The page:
for "any possible Zionist adventure."

MiD-EasT RealitieS  -  http://www.MiddleEast.Org
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From: MER <•••@••.•••>
To: "MER" <•••@••.•••>
Date: Wed, 21 Feb 2001 10:09:58 +0000
Subject: "This Is Only The Beginning..."


                       OF YOUNG PALESTINIANS

                          SHOOT TO MAIM

                 by Lamis Andoni & Sandy Tolan

[The Village Voice - 21 February 2001]:  Held up to the
light, the X-ay of Fouad Mahed's right femur resembles a
piece of the sky on a clear desert night: countless specks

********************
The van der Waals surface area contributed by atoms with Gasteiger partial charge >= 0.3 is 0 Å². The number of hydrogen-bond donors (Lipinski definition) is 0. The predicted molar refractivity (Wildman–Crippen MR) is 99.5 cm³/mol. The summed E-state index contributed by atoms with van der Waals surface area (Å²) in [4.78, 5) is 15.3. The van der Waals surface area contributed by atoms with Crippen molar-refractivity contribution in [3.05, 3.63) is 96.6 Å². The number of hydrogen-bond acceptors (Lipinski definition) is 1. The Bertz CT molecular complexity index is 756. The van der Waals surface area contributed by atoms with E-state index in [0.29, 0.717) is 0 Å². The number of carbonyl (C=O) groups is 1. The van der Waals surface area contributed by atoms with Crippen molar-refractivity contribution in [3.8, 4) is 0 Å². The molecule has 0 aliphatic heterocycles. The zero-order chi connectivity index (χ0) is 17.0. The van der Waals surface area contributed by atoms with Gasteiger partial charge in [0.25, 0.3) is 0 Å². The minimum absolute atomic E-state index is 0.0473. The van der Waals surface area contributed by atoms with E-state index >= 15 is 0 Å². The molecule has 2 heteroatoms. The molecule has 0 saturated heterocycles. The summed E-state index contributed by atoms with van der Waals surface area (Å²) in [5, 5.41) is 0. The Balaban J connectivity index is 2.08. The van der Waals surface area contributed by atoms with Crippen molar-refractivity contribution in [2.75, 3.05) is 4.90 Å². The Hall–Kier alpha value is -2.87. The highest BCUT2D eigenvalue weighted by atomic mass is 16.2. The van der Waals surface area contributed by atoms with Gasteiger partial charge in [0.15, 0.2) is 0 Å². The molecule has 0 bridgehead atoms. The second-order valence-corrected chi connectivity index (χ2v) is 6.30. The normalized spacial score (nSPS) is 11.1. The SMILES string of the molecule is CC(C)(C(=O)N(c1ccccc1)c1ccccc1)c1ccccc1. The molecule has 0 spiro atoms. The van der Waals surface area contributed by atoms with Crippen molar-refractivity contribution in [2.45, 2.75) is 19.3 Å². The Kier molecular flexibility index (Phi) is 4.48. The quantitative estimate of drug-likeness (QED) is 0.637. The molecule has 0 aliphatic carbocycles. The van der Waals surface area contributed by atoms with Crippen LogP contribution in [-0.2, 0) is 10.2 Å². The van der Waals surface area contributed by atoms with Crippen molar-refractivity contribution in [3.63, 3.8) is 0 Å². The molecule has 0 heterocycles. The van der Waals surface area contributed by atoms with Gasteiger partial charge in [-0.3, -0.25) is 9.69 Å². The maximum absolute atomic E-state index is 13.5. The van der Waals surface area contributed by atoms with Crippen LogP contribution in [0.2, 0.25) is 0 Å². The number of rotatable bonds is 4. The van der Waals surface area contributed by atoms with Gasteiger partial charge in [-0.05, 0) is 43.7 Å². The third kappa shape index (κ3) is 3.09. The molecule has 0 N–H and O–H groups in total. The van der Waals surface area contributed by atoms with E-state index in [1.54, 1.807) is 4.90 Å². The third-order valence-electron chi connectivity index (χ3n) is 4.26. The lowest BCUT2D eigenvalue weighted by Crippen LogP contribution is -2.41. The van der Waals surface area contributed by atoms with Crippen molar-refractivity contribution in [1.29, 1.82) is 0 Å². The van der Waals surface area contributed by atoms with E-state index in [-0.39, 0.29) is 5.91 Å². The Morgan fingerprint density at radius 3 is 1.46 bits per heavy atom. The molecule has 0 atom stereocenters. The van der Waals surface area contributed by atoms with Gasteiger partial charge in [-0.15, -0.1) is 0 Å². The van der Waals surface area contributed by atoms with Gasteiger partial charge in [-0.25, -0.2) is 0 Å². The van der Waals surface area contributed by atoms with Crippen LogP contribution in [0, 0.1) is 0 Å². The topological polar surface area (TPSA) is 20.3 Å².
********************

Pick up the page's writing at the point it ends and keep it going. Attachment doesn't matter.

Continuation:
of white scattered against an ink-black backdrop.

But this milky way is actually hundreds of fragments of lead
and bone, the result of a bullet from an Israeli rifle that
shattered Mahed's leg. The image itself is of something that
no longer exists. After massive blood loss, doctors were
forced to amputate the limb two weeks after the shooting..

"Surgery is easy when you know the anatomy," says Dr. Nasri
Khoury, tracing the outline of Mahed's femur with a pen.
"But when the anatomy is destroyed, the surgeon is at a

Thousands of Palestinian young men and boys may become
permanently crippled from bullet wounds suffered during the
last five months of stone-throwing protests against Israeli
rule. As with Fouad Mahed, a carpenter from Gaza, many of
the 11,000 injuries came when unarmed people were shot.

The high rates of crippling injuries are in large part due
to the fragmenting bullets fired by M16s. The American-made
Colt weapons, introduced during the Vietnam War as